The California legislature recently passed the Celebrity Safety Bill sponsored by state Assemblyman Howard Hughes. To find out what this means to celebrities living in California, I interviewed Assemblyman Hughes in his office in San Diego.
Why a Celebrity Safety Bill?
Well, we have laws to protect children and endangered species. Why not a bill that protects celebrities? We’ve lost quite a few recently. The health of California’s economy is dependent on the health of our entertainment industry and entertainers. And, it’s just the right thing to do.
Why can’t celebrities protect themselves?
It’s a scientific fact that, like small children or puppies, celebrities are incapable of protecting themselves and frequently injure themselves.
Who will qualify as a celebrity?
A panel of experts from the National Enquirer will decide if a candidate is really a celebrity and not a wannabe. The panel will use Google, Twitter, financial data, and Entertainment Tonight stories to validate their decisions.
Will celebrities have a choice?
No, by law, their participation will be mandatory. Last year, we tried volunteer celebrity safety programs and they were a complete failure. Only three celebrities volunteered: Melissa Gilbert, Sally Field, and Amy Winehouse. And we suspect that Amy may have volunteered accidentally.
Once a celebrity is picked for this program, how is he or she protected?
First of all, a guardian and a social worker will be assigned to the celebrity. The guardian will take control of all of the celebrity’s money or financial assets. The celebrity will then be put on an allowance. It will be a fair and generous allowance but won’t allow for things like jewelry for their dogs or silk toilet paper. Because the guardian will manage their finances, the celebrity won’t need to rob a video or liquor store later in life because they are no longer popular and have spent all their millions.
What will the social worker do?
The social worker will conduct daily drug tests and will evaluate the celebrity’s mental state. If the social worker feels the celebrity needs therapy, the celebrity will be assigned a therapist and will attend mandatory therapy sessions. If a celebrity needs medication, all medications will be dispensed by a nurse hired by the state.
How will celebrities be protected from car accidents?
Various devices will be installed in the celebrity’s cars. Their cars will not start unless everyone sitting in the car is wearing a seat belt. There will be a governor on the engines which will prevent the cars from going faster than 65 mph. A breathalyzer will prevent their cars from starting if the celebrity has a blood alcohol level of .02 or more. And if the celebrity is driving unsafely, a new type of GPS unit will alert us. An alarm will go off in the celebrity’s car, and then he or she will have five minutes to pull over before the engine shuts off.
Won’t this bill hurt the entertainment industry?
No. For example, if celebrities don’t get hooked on drugs, they won't have to go to rehab for three months, and those three months can be used to shoot another movie or record another music album. And if celebrities aren’t drunk or high, they might show up for work and actually remember their lines or the lyrics to the song they’re trying to record. Movies and albums could be produced in half the time it currently takes. And in the long run, live celebrities are better for the entertainment industry than inactive or non-live celebrities.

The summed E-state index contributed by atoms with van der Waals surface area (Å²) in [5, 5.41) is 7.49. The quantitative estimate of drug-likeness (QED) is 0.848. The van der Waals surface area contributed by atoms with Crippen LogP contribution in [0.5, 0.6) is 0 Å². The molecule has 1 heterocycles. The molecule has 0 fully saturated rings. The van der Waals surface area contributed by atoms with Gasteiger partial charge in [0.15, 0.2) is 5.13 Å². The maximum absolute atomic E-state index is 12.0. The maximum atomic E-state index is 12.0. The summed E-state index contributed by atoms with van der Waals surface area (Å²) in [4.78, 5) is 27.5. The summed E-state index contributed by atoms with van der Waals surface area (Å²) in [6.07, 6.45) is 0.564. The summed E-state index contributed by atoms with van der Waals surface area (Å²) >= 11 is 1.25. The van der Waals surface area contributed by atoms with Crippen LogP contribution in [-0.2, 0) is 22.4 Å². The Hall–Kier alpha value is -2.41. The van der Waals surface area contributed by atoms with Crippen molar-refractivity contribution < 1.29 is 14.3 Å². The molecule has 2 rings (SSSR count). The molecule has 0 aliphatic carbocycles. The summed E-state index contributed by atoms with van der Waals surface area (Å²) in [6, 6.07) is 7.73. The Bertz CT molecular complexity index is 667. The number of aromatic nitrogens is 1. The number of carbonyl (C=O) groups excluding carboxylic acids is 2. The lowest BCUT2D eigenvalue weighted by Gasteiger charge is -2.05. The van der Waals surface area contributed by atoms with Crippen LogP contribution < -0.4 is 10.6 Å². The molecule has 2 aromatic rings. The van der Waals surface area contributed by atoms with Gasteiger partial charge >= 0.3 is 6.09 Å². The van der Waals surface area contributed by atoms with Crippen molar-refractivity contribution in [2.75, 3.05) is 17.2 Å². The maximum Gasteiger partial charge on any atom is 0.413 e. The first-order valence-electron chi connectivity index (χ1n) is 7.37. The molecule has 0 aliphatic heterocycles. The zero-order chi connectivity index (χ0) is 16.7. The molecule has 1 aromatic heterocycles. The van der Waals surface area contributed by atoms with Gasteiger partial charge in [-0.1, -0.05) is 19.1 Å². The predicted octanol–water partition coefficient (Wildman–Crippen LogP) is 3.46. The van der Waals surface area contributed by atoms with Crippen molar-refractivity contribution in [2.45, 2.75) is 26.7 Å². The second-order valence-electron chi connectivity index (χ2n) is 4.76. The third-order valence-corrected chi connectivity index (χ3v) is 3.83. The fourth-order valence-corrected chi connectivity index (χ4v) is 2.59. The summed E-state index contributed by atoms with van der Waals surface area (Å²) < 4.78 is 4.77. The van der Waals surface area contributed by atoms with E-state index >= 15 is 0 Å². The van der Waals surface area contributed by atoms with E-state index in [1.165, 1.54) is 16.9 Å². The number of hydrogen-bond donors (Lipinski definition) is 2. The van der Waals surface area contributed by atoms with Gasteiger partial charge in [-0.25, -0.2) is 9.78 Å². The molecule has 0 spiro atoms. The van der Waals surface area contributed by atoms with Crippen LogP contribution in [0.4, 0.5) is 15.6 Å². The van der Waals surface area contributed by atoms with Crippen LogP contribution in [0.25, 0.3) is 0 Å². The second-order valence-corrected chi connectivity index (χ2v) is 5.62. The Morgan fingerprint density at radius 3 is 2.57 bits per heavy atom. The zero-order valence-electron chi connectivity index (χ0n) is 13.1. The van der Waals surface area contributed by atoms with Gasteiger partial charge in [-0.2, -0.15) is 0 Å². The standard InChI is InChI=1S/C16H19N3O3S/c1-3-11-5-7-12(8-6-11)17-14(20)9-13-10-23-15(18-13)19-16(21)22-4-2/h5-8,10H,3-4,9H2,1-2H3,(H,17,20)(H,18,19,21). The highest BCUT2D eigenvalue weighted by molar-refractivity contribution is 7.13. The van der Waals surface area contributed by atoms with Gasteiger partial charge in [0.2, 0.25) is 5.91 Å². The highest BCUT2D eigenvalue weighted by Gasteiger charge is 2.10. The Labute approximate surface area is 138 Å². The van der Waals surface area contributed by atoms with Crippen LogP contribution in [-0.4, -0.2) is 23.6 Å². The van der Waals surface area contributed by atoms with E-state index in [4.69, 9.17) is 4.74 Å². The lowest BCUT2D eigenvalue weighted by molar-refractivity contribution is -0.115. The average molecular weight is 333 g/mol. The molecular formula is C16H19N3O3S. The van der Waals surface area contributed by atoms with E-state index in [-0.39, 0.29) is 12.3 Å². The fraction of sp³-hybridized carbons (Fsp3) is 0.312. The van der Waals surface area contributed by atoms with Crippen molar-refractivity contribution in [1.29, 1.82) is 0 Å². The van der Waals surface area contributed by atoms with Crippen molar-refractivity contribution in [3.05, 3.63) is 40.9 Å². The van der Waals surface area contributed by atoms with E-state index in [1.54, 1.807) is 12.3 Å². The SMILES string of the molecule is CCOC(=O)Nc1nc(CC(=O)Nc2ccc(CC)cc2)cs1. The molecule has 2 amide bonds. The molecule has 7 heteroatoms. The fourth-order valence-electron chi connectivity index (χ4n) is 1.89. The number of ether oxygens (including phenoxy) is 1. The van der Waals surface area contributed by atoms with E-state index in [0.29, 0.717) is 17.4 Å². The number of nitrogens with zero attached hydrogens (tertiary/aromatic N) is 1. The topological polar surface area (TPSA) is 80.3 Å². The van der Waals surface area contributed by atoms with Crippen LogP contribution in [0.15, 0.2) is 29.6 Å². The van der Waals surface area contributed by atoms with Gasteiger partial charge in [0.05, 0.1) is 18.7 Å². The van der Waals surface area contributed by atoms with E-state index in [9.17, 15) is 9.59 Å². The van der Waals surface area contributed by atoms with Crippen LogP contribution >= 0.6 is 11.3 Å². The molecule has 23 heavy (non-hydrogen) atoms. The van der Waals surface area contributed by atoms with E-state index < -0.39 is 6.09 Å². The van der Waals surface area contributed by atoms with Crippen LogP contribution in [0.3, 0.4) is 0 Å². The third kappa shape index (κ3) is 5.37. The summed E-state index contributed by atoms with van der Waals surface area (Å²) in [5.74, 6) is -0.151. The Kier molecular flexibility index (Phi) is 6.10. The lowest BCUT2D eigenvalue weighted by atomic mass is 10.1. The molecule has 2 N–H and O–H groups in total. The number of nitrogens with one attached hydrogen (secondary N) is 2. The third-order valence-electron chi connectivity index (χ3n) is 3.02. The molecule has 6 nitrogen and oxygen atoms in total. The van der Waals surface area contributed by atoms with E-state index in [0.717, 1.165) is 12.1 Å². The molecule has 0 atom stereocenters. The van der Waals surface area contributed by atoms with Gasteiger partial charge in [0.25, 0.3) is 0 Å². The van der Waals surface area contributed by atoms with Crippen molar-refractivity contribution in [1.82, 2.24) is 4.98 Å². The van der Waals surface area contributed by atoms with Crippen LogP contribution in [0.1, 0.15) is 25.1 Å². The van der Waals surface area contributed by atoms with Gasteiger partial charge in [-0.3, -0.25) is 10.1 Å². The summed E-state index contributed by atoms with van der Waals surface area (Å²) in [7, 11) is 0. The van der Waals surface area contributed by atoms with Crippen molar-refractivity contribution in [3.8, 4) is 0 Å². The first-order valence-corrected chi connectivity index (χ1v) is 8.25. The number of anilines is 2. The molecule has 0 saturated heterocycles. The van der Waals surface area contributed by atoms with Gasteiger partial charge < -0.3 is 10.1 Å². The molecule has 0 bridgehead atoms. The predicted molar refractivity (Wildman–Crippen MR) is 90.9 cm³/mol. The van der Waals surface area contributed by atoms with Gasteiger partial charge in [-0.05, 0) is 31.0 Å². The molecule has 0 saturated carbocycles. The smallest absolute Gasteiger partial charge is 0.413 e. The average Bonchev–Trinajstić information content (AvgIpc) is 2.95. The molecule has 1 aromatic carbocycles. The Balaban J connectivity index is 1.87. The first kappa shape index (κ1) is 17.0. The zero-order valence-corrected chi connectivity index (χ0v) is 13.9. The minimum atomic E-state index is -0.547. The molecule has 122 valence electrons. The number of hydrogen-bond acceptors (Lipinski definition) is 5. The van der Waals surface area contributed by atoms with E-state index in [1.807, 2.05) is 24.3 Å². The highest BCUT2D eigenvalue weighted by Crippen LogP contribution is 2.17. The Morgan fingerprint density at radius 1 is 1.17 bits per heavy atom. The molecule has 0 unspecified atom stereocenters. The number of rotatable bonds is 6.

Won’t celebrities resist this program?
We expect they will, but we are prepared for that. First, we will cut off the celebrity’s credit cards. This will force the celebrity to return home quickly, where we will be waiting. Using nuns, border collies, and talk show hosts, we will capture the celebrity and force them into the program.
Doesn’t your program violate the celebrities’ civil rights?
Yes, but is it better to respect a whale’s civil rights or is it better to save its life? Although they’re not on the official list, celebrities are definitely an endangered species. And let’s not forget that we’re doing this for their own good.
Hasn’t there been an increase in the celebrity population over the last ten years?
Yes, but like many species, celebrities are endangered by modern civilization and loss of habitat, and they live in a fragile ecosystem.
Will politicians be considered celebrities?
No, the only way we could get enough votes to pass this bill was to exclude politicians.
Do you have any plans to expand this bill to a national level?
Yes, we are working with Senator Barbara Boxer and Representative Mike Thompson to get a similar bill passed in Congress. Although most celebrities live in California, we have to protect all celebrities wherever they may live.
How will you get the word out on this new program?
Actually, we’re not going to do any advertising because it will scare off the celebrities and they could end up running off to Vegas. We do have a slogan though: There are no fans in hell.
I thought of it myself.
Thank you, Assemblyman Hughes.Powered by Sidelines